The pollution of freshwater by pharmaceutical ingredients was found to differ per continent: generally, pharmaceutical concentrations were found to be most frequently above safe limits in Africa and Latin America, in particular for sulfamethoxazole (an antibiotic). In Asia, nicotine was the active ingredient most frequently found to be above safe levels, while in Europe, propranolol (a beta blocker used to treat cardiovascular and neurological conditions) was the most frequently cited active ingredient. For North America, sulfamethoxazole and nicotine were most common.
The study draws its conclusions from the data contained in an earlier, comprehensive assessment of the global occurrence of pharmaceuticals in rivers. This earlier study, by Wilkinson et al, monitored 1,052 sampling sites along 258 of the word’s rivers in 104 countries across all continents. The latter study helped to correct limitations in the availability of data on pharmaceutical pollution of freshwater beyond North America and Europe, where most of the research into this issue is conducted.
The month of July saw extreme temperatures in China, following heavy rainstorms in May and June that brought heavy flooding and broke historical records. Cities across China experienced extreme heatwaves in mid-July with temperatures in Shanghai reaching 40.9⁰C.
Major flooding in June had already forced the evacuation of tens of thousands of people in southern China and damaged homes of some 1 million people in Jiangxi province and the manufacturing hub of Guangdong.
In mid-July, rainfall amounting to almost double the July average fell in less than 48 hours, resulting in flash floods in northern and southwestern China, causing six deaths. Twelve people were reported missing. Nevertheless, there has been a gradual decline in casualties from flooding in China since 1990, as flood control and emergency response measures are gradually improved.
In June, China announced measures to boost its climate monitoring and risk prevention strategies. These measures were announced as an integral part of China’s new National Climate Adaptation Strategy , which aims to develop the country as a ‘climate resilient society’ by 2035.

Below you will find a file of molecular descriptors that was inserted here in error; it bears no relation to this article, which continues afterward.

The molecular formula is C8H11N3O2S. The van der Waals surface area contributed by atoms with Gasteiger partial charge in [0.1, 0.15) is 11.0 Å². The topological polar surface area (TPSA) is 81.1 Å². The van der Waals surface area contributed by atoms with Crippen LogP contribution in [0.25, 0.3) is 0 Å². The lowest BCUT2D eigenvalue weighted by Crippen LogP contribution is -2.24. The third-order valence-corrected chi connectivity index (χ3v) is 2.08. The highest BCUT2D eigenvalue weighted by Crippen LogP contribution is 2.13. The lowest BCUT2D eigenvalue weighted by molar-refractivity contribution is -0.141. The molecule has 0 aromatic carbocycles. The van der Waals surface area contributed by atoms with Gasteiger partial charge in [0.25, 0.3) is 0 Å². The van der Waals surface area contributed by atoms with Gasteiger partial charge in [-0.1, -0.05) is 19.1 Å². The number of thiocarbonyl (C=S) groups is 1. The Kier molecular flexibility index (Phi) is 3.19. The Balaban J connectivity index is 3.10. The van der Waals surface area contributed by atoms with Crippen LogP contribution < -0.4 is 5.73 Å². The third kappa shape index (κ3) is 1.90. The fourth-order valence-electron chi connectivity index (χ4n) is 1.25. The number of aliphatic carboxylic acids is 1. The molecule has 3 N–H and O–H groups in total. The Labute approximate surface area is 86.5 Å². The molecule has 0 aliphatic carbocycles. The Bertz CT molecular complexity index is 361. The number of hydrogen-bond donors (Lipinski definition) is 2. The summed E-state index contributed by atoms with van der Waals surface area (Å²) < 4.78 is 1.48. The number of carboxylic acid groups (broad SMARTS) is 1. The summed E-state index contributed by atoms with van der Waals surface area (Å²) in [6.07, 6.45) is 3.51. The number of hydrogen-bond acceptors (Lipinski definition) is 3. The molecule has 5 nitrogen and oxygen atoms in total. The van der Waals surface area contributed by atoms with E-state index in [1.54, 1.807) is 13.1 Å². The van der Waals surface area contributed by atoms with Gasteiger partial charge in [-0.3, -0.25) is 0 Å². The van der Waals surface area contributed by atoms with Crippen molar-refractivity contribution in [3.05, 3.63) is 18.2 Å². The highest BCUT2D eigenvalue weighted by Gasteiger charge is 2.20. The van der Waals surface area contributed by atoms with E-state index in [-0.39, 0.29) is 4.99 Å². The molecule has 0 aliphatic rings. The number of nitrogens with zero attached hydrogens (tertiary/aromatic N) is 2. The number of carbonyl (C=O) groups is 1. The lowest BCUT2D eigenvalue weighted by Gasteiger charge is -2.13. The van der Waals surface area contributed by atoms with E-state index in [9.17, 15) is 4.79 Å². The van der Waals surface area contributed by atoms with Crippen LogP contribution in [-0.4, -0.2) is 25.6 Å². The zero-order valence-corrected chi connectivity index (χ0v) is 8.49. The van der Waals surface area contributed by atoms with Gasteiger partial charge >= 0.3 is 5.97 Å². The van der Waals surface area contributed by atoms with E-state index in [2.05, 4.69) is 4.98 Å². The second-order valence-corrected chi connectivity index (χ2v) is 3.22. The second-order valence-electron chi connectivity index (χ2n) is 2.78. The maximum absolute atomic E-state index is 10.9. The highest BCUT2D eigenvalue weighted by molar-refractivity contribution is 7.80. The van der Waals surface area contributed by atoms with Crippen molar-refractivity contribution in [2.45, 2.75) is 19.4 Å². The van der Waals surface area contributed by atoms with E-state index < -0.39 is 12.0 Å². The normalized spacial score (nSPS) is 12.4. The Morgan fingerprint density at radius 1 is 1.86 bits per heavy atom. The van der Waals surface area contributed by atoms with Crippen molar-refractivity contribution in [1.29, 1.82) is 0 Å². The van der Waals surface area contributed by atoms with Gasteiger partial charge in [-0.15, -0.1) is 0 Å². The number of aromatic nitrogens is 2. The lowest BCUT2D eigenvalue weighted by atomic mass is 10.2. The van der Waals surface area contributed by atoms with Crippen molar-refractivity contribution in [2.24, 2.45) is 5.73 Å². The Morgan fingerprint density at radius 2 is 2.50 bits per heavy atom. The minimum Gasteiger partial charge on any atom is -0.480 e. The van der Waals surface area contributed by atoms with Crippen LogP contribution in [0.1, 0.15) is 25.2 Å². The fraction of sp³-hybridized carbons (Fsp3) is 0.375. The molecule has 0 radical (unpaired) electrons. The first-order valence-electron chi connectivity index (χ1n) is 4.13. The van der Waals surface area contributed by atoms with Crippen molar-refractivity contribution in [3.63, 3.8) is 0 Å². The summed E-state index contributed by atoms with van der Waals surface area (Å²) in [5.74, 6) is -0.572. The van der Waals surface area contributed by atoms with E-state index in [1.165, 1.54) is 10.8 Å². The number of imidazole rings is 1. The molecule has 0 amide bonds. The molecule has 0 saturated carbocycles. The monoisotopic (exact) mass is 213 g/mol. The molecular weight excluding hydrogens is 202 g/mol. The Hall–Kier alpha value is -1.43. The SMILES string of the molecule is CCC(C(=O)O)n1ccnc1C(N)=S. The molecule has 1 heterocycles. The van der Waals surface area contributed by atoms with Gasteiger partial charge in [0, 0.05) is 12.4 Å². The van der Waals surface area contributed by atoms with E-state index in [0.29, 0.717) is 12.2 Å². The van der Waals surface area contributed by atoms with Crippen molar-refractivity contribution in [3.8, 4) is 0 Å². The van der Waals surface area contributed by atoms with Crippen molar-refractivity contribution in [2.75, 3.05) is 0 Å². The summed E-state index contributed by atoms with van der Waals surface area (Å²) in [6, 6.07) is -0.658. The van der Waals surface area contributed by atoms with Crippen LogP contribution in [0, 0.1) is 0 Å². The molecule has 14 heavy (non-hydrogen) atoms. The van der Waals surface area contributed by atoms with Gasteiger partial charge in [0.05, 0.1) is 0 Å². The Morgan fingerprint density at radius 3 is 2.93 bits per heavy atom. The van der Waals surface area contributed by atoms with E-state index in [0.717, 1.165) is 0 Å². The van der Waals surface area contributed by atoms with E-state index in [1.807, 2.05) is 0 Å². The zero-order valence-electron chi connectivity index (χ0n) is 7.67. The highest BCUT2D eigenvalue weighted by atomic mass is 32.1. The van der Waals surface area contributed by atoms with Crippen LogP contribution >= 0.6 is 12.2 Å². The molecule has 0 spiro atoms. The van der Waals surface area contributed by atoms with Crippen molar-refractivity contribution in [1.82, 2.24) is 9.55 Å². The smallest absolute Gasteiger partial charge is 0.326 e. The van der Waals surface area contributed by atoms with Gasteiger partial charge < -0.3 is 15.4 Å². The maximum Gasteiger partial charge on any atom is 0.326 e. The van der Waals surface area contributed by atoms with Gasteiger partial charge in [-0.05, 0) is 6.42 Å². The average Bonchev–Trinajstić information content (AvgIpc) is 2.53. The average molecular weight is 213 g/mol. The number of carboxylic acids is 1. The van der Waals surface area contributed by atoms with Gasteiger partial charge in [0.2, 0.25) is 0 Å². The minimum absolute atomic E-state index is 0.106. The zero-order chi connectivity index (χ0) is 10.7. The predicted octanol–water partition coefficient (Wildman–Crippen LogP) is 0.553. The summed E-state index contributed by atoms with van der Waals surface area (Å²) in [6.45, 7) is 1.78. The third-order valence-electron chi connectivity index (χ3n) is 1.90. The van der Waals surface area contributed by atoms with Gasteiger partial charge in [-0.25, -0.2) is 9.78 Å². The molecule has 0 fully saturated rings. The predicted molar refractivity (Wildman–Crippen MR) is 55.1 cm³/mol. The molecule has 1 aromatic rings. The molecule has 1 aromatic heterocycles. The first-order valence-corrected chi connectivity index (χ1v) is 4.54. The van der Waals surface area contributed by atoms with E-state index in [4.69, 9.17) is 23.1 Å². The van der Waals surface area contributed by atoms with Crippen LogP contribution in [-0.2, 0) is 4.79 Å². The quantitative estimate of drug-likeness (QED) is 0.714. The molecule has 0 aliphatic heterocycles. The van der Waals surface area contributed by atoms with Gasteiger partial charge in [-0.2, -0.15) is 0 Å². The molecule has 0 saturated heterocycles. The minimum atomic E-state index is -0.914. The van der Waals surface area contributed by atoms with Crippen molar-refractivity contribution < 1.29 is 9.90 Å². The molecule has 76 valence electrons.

The new policy document was jointly released on the 13th of June by 17 ministries, led by the Ministry of Ecology and Environment. Building on the already existing 2013 National Strategy for Climate Change Adaptation , the new strategy emphasises the monitoring and assessment of climate risks as well as the protection of food security and climate sensitive economic sectors such as supply chains, financial sectors and energy supply.
The policy makes direct reference to the destabilisation of the water cycle, stating that “floods and droughts, the shrinking of glaciers and permafrost, the expansion of glacial lakes and instability of water resources have been on the increase” .
A new study published by the Delhi-based NGO Toxics Link has found high levels of the toxic chemical Nonylphenol in water samples around India. The NGO collected 15 drinking water samples from around the country which were analysed at the Shriram Institute of Industrial Research. The study found levels of Nonylphenol ranging from 29.1 parts per billion (ppb) to 80.5 ppb.
A UK government report published in 1999 stated that the predicted no-effect concentration, the level of concentration of a chemical below which no adverse health impacts are expected I humans, was 0.33 ppb.
Piyush Mohapatra, Senior Programme Coordinator at Toxics Link, said: “Nonylphenol is a toxic chemical and a well-known endocrine disruptor associated with a number of adverse effects on human health. Daily intake of Nonylphenol through drinking water can have adverse health impacts on citizens.”
The study indicated that, while countries like USA, European Union members, Japan or China have adopted legislation to ban or phase out this dangerous chemical, India lack such legislation.
Nonylphenol can be found in detergents and is a byproduct of industrial cleaning processes and there is indication that the chemical is an endocrine disruptor posing considerable risk to human health.
Mr. Satish Sinha, Associate Director at Toxics Link, said: “Presence of Nonylphenol, a toxic chemical, in drinking water is of serious concern to human health and will require thorough investigation and creation of suitable standards for nonylphenol in drinking water. This measure will go a long way in ensuring water quality and availability of safe drinking water to citizens.”